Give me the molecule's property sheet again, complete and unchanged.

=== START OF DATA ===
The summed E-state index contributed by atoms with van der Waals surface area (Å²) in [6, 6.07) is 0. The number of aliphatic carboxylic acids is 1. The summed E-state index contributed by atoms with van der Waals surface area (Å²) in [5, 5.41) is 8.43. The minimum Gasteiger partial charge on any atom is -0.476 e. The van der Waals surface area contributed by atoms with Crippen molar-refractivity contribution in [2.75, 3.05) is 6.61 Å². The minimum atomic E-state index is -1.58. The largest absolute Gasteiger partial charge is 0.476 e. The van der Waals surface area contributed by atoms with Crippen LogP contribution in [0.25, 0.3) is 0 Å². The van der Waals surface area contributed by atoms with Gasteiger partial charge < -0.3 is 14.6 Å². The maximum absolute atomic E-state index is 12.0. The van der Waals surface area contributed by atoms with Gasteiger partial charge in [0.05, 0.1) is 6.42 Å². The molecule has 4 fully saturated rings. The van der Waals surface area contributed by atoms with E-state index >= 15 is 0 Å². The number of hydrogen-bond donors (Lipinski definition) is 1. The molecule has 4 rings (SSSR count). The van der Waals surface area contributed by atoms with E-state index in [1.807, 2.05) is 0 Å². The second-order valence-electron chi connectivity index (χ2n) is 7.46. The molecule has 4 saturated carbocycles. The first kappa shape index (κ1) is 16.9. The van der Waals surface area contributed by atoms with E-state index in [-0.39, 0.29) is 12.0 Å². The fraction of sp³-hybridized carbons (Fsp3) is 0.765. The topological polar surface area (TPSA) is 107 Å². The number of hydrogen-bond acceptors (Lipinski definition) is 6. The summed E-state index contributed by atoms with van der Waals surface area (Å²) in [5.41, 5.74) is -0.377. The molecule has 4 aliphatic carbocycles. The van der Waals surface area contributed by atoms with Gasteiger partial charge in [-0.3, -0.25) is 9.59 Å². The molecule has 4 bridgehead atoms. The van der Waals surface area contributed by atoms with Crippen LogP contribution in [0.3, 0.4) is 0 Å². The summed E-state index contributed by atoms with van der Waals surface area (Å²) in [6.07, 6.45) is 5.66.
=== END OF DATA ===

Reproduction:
The summed E-state index contributed by atoms with van der Waals surface area (Å²) in [6, 6.07) is 0. The number of aliphatic carboxylic acids is 1. The summed E-state index contributed by atoms with van der Waals surface area (Å²) in [5, 5.41) is 8.43. The minimum Gasteiger partial charge on any atom is -0.476 e. The van der Waals surface area contributed by atoms with Crippen molar-refractivity contribution in [2.75, 3.05) is 6.61 Å². The minimum atomic E-state index is -1.58. The largest absolute Gasteiger partial charge is 0.476 e. The van der Waals surface area contributed by atoms with Crippen LogP contribution in [0.25, 0.3) is 0 Å². The van der Waals surface area contributed by atoms with Gasteiger partial charge < -0.3 is 14.6 Å². The maximum absolute atomic E-state index is 12.0. The van der Waals surface area contributed by atoms with Gasteiger partial charge in [0.05, 0.1) is 6.42 Å². The molecule has 4 fully saturated rings. The van der Waals surface area contributed by atoms with E-state index >= 15 is 0 Å². The number of hydrogen-bond donors (Lipinski definition) is 1. The molecule has 4 rings (SSSR count). The van der Waals surface area contributed by atoms with E-state index in [1.807, 2.05) is 0 Å². The second-order valence-electron chi connectivity index (χ2n) is 7.46. The molecule has 4 saturated carbocycles. The first kappa shape index (κ1) is 16.9. The van der Waals surface area contributed by atoms with E-state index in [-0.39, 0.29) is 12.0 Å². The fraction of sp³-hybridized carbons (Fsp3) is 0.765. The topological polar surface area (TPSA) is 107 Å². The number of hydrogen-bond acceptors (Lipinski definition) is 6. The summed E-state index contributed by atoms with van der Waals surface area (Å²) in [5.41, 5.74) is -0.377. The molecule has 4 aliphatic carbocycles. The van der Waals surface area contributed by atoms with Gasteiger partial charge in [-0.3, -0.25) is 9.59 Å². The molecule has 4 bridgehead atoms. The van der Waals surface area contributed by atoms with Crippen LogP contribution in [0.3, 0.4) is 0 Å². The summed E-state index contributed by atoms with van der Waals surface area (Å²) in [6.07, 6.45) is 5.66.